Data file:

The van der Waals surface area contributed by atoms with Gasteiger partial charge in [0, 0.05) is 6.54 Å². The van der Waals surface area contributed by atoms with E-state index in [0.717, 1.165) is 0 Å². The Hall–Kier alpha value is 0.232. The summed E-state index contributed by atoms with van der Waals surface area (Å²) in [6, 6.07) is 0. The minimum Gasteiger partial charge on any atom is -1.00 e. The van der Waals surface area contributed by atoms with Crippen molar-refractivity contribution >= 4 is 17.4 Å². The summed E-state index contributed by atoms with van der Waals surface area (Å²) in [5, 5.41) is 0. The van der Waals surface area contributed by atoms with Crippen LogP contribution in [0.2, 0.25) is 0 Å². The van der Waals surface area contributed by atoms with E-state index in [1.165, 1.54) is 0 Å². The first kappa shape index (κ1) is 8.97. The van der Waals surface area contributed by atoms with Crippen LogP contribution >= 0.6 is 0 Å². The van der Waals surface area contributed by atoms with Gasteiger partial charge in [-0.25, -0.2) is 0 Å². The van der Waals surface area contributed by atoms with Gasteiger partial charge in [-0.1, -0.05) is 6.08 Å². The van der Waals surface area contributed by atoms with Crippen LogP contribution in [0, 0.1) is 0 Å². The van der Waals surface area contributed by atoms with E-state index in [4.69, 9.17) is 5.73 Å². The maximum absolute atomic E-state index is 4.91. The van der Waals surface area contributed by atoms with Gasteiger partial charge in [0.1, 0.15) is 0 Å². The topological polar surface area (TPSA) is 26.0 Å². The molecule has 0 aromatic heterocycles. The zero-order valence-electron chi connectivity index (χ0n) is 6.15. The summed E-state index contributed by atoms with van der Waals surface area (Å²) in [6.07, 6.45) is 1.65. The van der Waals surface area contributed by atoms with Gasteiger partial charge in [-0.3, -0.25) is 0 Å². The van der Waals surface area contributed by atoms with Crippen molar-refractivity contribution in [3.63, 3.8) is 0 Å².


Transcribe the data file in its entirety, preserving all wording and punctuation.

The van der Waals surface area contributed by atoms with Gasteiger partial charge in [0, 0.05) is 6.54 Å². The van der Waals surface area contributed by atoms with E-state index in [0.717, 1.165) is 0 Å². The Hall–Kier alpha value is 0.232. The summed E-state index contributed by atoms with van der Waals surface area (Å²) in [6, 6.07) is 0. The minimum Gasteiger partial charge on any atom is -1.00 e. The van der Waals surface area contributed by atoms with Crippen molar-refractivity contribution >= 4 is 17.4 Å². The summed E-state index contributed by atoms with van der Waals surface area (Å²) in [5, 5.41) is 0. The van der Waals surface area contributed by atoms with Crippen LogP contribution in [0.2, 0.25) is 0 Å². The van der Waals surface area contributed by atoms with E-state index in [1.165, 1.54) is 0 Å². The first kappa shape index (κ1) is 8.97. The van der Waals surface area contributed by atoms with Crippen LogP contribution >= 0.6 is 0 Å². The van der Waals surface area contributed by atoms with Gasteiger partial charge in [-0.25, -0.2) is 0 Å². The van der Waals surface area contributed by atoms with Gasteiger partial charge in [-0.1, -0.05) is 6.08 Å². The van der Waals surface area contributed by atoms with Crippen LogP contribution in [0, 0.1) is 0 Å². The van der Waals surface area contributed by atoms with E-state index in [4.69, 9.17) is 5.73 Å². The maximum absolute atomic E-state index is 4.91. The van der Waals surface area contributed by atoms with Gasteiger partial charge in [0.1, 0.15) is 0 Å². The topological polar surface area (TPSA) is 26.0 Å². The molecule has 0 aromatic heterocycles. The zero-order valence-electron chi connectivity index (χ0n) is 6.15. The summed E-state index contributed by atoms with van der Waals surface area (Å²) in [6.07, 6.45) is 1.65. The van der Waals surface area contributed by atoms with Gasteiger partial charge in [-0.3, -0.25) is 0 Å². The van der Waals surface area contributed by atoms with Crippen molar-refractivity contribution in [3.63, 3.8) is 0 Å².